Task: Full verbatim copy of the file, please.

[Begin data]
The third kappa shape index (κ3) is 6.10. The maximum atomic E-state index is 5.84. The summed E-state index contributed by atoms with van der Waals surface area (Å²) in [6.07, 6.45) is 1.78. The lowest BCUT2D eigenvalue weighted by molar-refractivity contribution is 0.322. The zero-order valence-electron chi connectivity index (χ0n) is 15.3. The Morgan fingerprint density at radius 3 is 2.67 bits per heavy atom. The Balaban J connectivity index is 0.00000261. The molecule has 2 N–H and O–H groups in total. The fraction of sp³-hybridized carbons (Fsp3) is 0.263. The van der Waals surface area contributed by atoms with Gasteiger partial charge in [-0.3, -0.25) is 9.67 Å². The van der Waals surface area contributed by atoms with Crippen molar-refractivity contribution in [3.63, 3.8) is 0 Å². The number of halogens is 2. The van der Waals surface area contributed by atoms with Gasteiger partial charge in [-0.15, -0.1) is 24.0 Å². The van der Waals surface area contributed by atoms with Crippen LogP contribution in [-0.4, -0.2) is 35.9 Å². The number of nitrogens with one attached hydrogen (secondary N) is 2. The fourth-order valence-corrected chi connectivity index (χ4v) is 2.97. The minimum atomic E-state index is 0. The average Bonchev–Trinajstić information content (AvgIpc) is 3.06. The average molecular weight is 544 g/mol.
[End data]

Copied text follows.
The third kappa shape index (κ3) is 6.10. The maximum atomic E-state index is 5.84. The summed E-state index contributed by atoms with van der Waals surface area (Å²) in [6.07, 6.45) is 1.78. The lowest BCUT2D eigenvalue weighted by molar-refractivity contribution is 0.322. The zero-order valence-electron chi connectivity index (χ0n) is 15.3. The Morgan fingerprint density at radius 3 is 2.67 bits per heavy atom. The Balaban J connectivity index is 0.00000261. The molecule has 2 N–H and O–H groups in total. The fraction of sp³-hybridized carbons (Fsp3) is 0.263. The van der Waals surface area contributed by atoms with Gasteiger partial charge in [-0.3, -0.25) is 9.67 Å². The van der Waals surface area contributed by atoms with Crippen molar-refractivity contribution in [3.63, 3.8) is 0 Å². The number of halogens is 2. The van der Waals surface area contributed by atoms with Gasteiger partial charge in [-0.15, -0.1) is 24.0 Å². The van der Waals surface area contributed by atoms with Crippen LogP contribution in [-0.4, -0.2) is 35.9 Å². The number of nitrogens with one attached hydrogen (secondary N) is 2. The fourth-order valence-corrected chi connectivity index (χ4v) is 2.97. The minimum atomic E-state index is 0. The average Bonchev–Trinajstić information content (AvgIpc) is 3.06. The average molecular weight is 544 g/mol.